My Grandma created a trust in 1986 & named her 4 daughters as successive successor Trustees with a life estate.After the death of the last successor Trustee the proceeds would go to the Trustor's grandchildren (I am one of her 5 grandchildren.) However, the first successor Trustee removed the house from the Trust (I think using a quit title deed) 9 years after my Grandma's death and deeded it to herself as her sole property. She then used the property to secure loans, for personal use, that were not in benefit to the Trust or it's beneficiaries and may be over the value of the property. Can you give me any advice as whether I still have any legal rights to the property and what action I could take to secure my rights per my Grandma's Declaration of Trust.
Depending on when all of this happened, you may have recourse. Of course, you would need to sue your aunt, which is not fun to contemplate. It may also be the case that your aunt is not collectible. It is something worth looking into, however, in order to preserve your potential inheritance. I would have an attorney review the trust agreement as soon as possible. It is possible that the trust gave your aunt the right to do what she did. Without reviewing the trust in detail, there is no way to say for sure.
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Estate Planning Attorney
I agree that you need to have an attorney review the trust agreement to see what it allowed your aunt to do. If the terms of the trust did not allow for what she did, your recourse would be to sue her. You will need to weigh the time, effort, and expense of suing her with the potential collectibility of any judgment you may get. Good luck!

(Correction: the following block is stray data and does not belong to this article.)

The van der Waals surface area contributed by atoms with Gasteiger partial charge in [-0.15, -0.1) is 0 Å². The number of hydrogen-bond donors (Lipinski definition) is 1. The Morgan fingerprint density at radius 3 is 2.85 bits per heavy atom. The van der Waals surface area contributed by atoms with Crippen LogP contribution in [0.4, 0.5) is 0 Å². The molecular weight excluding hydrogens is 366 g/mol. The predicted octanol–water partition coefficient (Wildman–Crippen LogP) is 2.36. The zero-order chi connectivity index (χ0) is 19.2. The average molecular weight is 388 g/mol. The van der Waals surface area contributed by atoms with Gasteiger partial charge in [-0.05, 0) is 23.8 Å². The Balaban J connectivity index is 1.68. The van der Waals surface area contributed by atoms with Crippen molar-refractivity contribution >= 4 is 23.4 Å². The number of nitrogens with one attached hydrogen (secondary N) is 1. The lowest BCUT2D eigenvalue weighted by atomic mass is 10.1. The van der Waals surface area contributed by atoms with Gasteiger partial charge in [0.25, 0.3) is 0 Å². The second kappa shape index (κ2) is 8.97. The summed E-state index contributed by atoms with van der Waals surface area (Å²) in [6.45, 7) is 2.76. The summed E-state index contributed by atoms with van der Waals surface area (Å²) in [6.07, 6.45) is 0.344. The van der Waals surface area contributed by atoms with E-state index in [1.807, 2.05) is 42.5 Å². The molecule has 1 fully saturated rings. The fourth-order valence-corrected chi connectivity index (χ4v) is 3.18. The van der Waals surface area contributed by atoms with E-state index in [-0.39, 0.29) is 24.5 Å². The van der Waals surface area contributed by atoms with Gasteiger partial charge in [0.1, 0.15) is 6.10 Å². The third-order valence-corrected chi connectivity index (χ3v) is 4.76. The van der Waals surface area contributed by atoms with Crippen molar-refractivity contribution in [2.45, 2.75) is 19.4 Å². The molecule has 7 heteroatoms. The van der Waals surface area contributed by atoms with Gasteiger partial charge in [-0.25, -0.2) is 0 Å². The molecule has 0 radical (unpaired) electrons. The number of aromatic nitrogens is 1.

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Divorce / Separation Lawyer
It is statistically improbable that the successor trustee was empowered by the trust to take the property out of the trust and use it for his or her sole benefit. In all probability the trust document itself clearly states what is permissible and what is not permissible. Depending on how many years have passed and whether you knew or should have known of this incident, it certainly may be actionable. It is not impossible it could be criminal and you might be looking at embezzlement. First thing to do is to sit down and carefully read the trust. If you don’t have a copy of the trust and the trustee will not give you a copy of the trust, then you will have to go to Probate Court and get an order for a copy of the trust. Another thing that would be helpful would be an asset check on the trustee and see what can be found out about him or her financially.
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